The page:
After more than a year of discussion, debate and analysis, the project to be developed on “Lot 9” in the south end redevelopment area is ready to move forward. The City Commission approved development plans for the site on a split 4-1 vote at Tuesday’s meeting.
The plans call for breaking the site, a roughly 4-acre plot just north of forth Riley Boulevard, into six smaller lots that will be developed piece by piece. A Candlewood Suites will sit on Lot 1, a Holiday Inn Express will sit on Lot 2 and a mixed-use building with plans for residential and retail uses will sit on Lot 3. Lots 4,5 and 6 will be parking lots that correspond to the other lots. Flint Hills Square, a local development firm consisting of Colin Noble, a local hotelier, and Gwyn Riffel, a local developer, is developing the project.
Commissioners approved the overall preliminary development plan and the final development plan for the Candlewood Suites and its corresponding parking lot, but the decision still came with concerns about the character of the development, parking and competition among hotels. The concerns have been constant throughout the site’s development process.
Previously, the Manhattan Urban Area Planning Board forwarded a recommendation of approval for the development plan with one condition. Board members were concerned about plans for a drive-in restaurant in the mixed-use building. Several members felt such an establishment would not fit into the character the city has worked to cultivate in the south end.
Riffel responded by amending the plan to restrict the drive-in restaurant use located at the east end of the mixed use building to “a coffee and bakery restaurant use.” Commissioner Rich Jankovich said he believes the change adequately addresses the Planning Board’s concerns.
Jim Wright, a former local restaurant manager, expressed frustration and concern over the development, particularly in regard to competition with existing hotels and parking.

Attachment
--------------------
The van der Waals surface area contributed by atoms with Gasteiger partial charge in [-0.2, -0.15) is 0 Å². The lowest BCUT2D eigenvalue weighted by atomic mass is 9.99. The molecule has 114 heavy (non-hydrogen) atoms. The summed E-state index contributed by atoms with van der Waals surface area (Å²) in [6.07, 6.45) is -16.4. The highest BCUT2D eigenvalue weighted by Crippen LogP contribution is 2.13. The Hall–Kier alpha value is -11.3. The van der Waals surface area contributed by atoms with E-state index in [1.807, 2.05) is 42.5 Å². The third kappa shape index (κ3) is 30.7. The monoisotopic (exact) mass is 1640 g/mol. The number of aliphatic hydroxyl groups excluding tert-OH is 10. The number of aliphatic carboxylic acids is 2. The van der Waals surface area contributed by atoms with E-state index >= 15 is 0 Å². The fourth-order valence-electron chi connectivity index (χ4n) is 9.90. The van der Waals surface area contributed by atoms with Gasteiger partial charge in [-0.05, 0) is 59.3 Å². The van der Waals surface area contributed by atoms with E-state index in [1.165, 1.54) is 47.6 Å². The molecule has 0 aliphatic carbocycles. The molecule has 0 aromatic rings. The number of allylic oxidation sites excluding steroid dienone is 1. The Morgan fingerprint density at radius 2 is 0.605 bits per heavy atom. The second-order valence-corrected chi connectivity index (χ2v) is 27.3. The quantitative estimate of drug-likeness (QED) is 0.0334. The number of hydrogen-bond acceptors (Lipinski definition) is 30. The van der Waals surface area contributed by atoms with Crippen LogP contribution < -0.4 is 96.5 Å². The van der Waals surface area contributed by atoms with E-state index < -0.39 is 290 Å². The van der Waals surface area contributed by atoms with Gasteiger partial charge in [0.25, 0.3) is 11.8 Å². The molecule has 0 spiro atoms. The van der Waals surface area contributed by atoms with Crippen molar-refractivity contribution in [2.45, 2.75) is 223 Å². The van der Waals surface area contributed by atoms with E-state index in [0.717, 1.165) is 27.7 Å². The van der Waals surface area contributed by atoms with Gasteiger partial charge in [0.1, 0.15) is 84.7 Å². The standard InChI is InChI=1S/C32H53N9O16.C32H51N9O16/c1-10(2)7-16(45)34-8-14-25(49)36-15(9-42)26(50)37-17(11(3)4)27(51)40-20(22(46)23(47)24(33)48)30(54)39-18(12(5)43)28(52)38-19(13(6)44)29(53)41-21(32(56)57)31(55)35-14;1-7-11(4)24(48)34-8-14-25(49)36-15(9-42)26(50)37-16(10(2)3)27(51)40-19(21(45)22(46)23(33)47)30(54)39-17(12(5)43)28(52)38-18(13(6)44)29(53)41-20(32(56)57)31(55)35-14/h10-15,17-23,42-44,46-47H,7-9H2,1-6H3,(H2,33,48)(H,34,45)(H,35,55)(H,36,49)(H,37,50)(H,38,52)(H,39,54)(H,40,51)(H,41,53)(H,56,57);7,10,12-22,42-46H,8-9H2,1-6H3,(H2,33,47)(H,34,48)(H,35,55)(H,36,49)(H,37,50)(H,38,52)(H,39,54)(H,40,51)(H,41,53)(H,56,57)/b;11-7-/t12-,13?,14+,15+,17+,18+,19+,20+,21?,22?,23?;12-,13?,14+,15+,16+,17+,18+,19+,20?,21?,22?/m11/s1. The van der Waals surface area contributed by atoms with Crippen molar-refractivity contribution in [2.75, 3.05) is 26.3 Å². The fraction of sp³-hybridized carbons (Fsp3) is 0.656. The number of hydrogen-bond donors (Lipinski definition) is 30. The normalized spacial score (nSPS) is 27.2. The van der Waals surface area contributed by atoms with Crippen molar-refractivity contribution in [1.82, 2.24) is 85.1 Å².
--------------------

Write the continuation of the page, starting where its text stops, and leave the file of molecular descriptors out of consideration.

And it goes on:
“I don’t know how we even got to this point,” Wright said. “These things can sound like a good idea unless you’re the current owner of a competing business.”
Wright said he doesn’t like the idea of the city “supporting a competing entity” over existing businesses. Officials from HCW, the firm that developed the Hilton Garden Inn and Conference Center located in the south end, have also repeatedly objected to putting two hotels in the south end. They said it will drive down occupancy at other hotels, including their own, and noted the original intent was to develop the site with entertainment purposes in mind—a goal they feel the Commission strayed from.
“Now suddenly we’re looking at a development that we’re just acknowledging that it’s not going to have enough parking,” Wright said. “How did the rules change depending on what entity is involved and what the scope is?”
Commissioner Loren Pepperd said he agreed with everything Wright said. Pepperd has consistently said the city should not act as a developer and was the dissenting vote on those grounds.
“We are where we are right now,” Commissioner John Matta said. “I agree with you I’m not really a fan of the city getting involved in development work.”
Mayor Jim Sherow disagreed with the assertion that the city is acting as a developer. Sherow said the commission facilitated the means of development and the guidelines for it to occur, which in his mind, is different from actually developing the site.
Speaking to Wright’s concerns about competition, Commissioner Wynn Butler noted that Noble’s hotels initially were to be developed at a different location, which means they would have been in the community regardless.
“The hotels are going to be here,” Butler said.
Matta added that almost anything the city brings in will compete with an existing business. He also said it’s important to develop the site because it’s “what will pay our bonds.” Sherow said the Hilton is already becoming “an engine of economic returns to the core downtown,” and the Lot 9 development will aid that.